I think that confirms it, the UT at BEST was breaking even.

The San Diego Union will join The Honolulu Star-Bulletin, Hawaii’s second largest daily, in the Black Press collection. Since they have owned the Star for many years, I would speculate that looking at the what has happened at the Star could be telling to the future of the UT.

Black Press also owns usedeverywhere.com, a free classified ad website for selling and buying used items in the US, UK and Canada. (A competitor to Craig list, so to speak.)

Response to post #30: Agreed. Pleasing the readership and potential readership is most important. But achieving credibility with key audiences is one way to do that. The people who helped destroy that credibility should be on the bubble. Best, Don Bauder

Response to post #31: One of the less pleasant aspects of being in the newspaper business is finding out that readers care more about comics than about news, interpretation, opinion on serious local, national, and world events. Best, Don Bauder

Response to post #32: The best quote in that story is Gene Bell, when asked if the company was profitable, pausing and finally uttering that it depends on the week. Earlier, Platinum had said the paper was barely profitable. So much depends on accounting procedures. And whether cash flow is negative or positive. I will go with what I have said for some time: I think it is losing money and cash flow is negative. Bell's statement buttresses that opinion. Best, Don Bauder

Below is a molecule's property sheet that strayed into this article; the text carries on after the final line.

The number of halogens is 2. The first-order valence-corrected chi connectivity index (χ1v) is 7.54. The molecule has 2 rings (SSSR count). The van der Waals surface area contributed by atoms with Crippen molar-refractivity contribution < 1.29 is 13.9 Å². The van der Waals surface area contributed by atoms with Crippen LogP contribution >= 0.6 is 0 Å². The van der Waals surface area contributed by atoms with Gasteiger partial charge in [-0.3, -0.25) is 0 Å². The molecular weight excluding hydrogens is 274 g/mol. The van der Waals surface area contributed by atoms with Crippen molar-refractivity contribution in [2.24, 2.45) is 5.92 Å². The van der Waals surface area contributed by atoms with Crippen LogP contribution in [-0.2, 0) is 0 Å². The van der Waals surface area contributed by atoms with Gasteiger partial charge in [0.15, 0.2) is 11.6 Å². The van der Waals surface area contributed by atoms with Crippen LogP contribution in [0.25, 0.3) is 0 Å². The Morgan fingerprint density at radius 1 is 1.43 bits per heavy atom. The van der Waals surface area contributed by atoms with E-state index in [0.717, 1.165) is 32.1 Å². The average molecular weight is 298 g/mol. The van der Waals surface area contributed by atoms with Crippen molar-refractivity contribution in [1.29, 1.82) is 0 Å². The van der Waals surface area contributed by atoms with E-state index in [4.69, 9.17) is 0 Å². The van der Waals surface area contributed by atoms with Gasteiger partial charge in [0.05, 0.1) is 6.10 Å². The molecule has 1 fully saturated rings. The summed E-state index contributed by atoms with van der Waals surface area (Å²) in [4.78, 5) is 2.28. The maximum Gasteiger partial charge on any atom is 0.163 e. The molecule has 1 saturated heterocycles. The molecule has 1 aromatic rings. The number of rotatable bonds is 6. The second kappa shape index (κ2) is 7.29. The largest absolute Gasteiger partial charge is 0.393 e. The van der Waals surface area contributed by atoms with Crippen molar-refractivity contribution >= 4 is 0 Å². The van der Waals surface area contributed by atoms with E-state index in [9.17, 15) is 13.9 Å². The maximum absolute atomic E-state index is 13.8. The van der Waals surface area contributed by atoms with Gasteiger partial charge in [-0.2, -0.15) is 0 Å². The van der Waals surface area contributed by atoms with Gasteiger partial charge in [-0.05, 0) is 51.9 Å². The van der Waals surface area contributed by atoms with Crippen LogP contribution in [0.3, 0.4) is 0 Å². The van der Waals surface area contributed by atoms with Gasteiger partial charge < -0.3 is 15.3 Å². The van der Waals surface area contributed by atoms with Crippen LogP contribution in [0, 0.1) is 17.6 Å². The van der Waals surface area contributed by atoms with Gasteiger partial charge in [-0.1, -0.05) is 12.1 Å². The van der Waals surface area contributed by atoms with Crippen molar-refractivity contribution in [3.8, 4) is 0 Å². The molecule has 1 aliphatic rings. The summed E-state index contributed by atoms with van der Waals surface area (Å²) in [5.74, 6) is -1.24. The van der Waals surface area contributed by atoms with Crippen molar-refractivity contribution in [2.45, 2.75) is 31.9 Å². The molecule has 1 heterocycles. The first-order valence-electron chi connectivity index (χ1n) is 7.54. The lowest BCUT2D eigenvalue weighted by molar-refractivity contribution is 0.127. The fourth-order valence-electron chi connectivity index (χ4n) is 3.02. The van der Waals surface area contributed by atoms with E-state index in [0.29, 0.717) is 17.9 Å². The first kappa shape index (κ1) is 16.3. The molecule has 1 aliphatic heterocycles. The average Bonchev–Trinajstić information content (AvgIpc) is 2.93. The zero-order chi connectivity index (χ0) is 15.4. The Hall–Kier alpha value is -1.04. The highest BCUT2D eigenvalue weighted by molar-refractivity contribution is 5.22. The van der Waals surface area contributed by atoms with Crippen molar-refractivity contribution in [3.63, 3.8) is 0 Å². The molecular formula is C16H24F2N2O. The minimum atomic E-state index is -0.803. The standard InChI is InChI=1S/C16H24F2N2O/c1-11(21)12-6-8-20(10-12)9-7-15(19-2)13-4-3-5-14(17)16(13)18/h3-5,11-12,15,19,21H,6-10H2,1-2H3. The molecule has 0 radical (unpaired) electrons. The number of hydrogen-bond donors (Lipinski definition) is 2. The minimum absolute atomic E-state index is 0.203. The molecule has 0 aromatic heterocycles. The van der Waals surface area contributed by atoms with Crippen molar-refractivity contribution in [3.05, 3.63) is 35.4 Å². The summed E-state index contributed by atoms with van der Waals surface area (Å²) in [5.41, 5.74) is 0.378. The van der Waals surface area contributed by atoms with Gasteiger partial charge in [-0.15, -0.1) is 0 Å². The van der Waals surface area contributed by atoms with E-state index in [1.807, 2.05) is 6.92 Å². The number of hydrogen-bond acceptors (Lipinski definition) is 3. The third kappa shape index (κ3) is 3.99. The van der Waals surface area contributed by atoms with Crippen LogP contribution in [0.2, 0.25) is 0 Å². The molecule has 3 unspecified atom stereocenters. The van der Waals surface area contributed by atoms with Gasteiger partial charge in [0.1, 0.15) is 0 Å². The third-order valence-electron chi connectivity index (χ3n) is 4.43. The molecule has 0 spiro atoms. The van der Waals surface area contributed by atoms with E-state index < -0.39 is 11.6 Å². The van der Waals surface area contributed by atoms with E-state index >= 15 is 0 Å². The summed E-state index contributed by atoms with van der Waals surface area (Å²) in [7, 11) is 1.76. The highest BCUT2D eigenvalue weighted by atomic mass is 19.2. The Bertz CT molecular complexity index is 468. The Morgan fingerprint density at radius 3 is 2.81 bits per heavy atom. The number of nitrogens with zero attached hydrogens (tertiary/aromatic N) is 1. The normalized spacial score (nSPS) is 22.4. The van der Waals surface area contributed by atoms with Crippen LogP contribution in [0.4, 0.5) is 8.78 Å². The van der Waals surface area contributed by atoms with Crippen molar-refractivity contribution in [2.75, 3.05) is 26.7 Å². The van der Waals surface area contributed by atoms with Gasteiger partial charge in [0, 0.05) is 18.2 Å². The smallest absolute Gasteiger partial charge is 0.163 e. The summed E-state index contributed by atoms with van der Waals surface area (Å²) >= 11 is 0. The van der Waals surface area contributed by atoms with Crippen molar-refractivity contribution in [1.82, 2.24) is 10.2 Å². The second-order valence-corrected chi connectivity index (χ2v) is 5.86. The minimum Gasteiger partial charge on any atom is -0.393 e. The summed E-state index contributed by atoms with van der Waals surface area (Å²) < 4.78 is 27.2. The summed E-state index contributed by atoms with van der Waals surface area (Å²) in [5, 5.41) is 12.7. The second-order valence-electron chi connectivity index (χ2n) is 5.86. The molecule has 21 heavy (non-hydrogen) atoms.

Response to post #33: I think it confirms that the paper was indeed losing money. Best, Don Bauder

Response to post #34: Black Press owns a bunch of tiny papers, mainly in Western Canada. The Honolulu paper is far behind the leader in that market. The Akron Beacon-Journal used to be an excellent paper. It has declined considerably, but that may not be Black's fault. The Akron metro area has slumped badly, similar to nearby Cleveland, which is almost as much of a wasteland as Detroit. Does anybody at Black know how to run a metro daily? But then, did Copley? Best, Don Bauder

One of the things nobody is talking about is that apparently Copley Press is maintaining minority ownership and getting a slice of revenue. Do you have any idea what the percentage might be? Also, the thought crossed my mind that the $15 million (or more) "purchase" price might be for only a 51 percent ownership, and that figure would not be a "fire sale" after all. Your thoughts?

One of the things nobody is talking about is that apparently Copley Press is maintaining minority ownership and getting a slice of revenue. Do you have any idea what the percentage might be?


Also, the thought crossed my mind that the $15 million (or more) "purchase" price might be for only a 51 percent ownership, and that figure would not be a "fire sale" after all. Your thoughts?

By JustCurious

There is no way they are buying a 51% interest, I also wonder why (if this is true) they would even allow Copley a small % of ownership with a slice of profits-the UT is broke.